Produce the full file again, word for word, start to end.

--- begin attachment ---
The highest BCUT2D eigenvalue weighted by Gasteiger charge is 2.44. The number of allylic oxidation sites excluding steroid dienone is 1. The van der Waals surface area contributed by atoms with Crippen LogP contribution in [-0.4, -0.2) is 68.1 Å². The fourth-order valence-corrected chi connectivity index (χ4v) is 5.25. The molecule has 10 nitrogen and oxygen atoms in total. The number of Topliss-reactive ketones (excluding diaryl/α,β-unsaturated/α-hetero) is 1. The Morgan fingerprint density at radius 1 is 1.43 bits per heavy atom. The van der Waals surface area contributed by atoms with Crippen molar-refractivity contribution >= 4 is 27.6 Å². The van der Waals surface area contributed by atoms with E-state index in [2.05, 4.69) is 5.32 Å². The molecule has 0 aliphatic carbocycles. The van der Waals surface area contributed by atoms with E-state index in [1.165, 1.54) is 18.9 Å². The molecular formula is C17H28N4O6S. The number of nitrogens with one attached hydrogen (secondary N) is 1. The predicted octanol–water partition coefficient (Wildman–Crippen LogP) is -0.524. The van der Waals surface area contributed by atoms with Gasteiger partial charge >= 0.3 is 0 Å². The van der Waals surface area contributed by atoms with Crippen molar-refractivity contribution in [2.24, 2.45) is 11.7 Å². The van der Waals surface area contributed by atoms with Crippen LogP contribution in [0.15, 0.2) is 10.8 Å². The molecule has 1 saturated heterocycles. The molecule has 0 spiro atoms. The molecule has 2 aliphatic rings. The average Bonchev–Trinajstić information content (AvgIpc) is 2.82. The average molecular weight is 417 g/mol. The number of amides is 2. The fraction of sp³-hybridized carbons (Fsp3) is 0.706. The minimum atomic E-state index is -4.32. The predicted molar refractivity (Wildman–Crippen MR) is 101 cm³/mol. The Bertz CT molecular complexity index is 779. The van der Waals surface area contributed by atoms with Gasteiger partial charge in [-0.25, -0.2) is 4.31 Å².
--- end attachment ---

The highest BCUT2D eigenvalue weighted by Gasteiger charge is 2.44. The number of allylic oxidation sites excluding steroid dienone is 1. The van der Waals surface area contributed by atoms with Crippen LogP contribution in [-0.4, -0.2) is 68.1 Å². The fourth-order valence-corrected chi connectivity index (χ4v) is 5.25. The molecule has 10 nitrogen and oxygen atoms in total. The number of Topliss-reactive ketones (excluding diaryl/α,β-unsaturated/α-hetero) is 1. The Morgan fingerprint density at radius 1 is 1.43 bits per heavy atom. The van der Waals surface area contributed by atoms with Crippen molar-refractivity contribution >= 4 is 27.6 Å². The van der Waals surface area contributed by atoms with E-state index in [2.05, 4.69) is 5.32 Å². The molecule has 0 aliphatic carbocycles. The van der Waals surface area contributed by atoms with E-state index in [1.165, 1.54) is 18.9 Å². The molecular formula is C17H28N4O6S. The number of nitrogens with one attached hydrogen (secondary N) is 1. The predicted octanol–water partition coefficient (Wildman–Crippen LogP) is -0.524. The van der Waals surface area contributed by atoms with Gasteiger partial charge >= 0.3 is 0 Å². The van der Waals surface area contributed by atoms with Crippen molar-refractivity contribution in [2.24, 2.45) is 11.7 Å². The van der Waals surface area contributed by atoms with Crippen LogP contribution in [0.15, 0.2) is 10.8 Å². The molecule has 1 saturated heterocycles. The molecule has 0 spiro atoms. The molecule has 2 aliphatic rings. The average Bonchev–Trinajstić information content (AvgIpc) is 2.82. The average molecular weight is 417 g/mol. The number of amides is 2. The fraction of sp³-hybridized carbons (Fsp3) is 0.706. The minimum atomic E-state index is -4.32. The predicted molar refractivity (Wildman–Crippen MR) is 101 cm³/mol. The Bertz CT molecular complexity index is 779. The van der Waals surface area contributed by atoms with Gasteiger partial charge in [-0.25, -0.2) is 4.31 Å².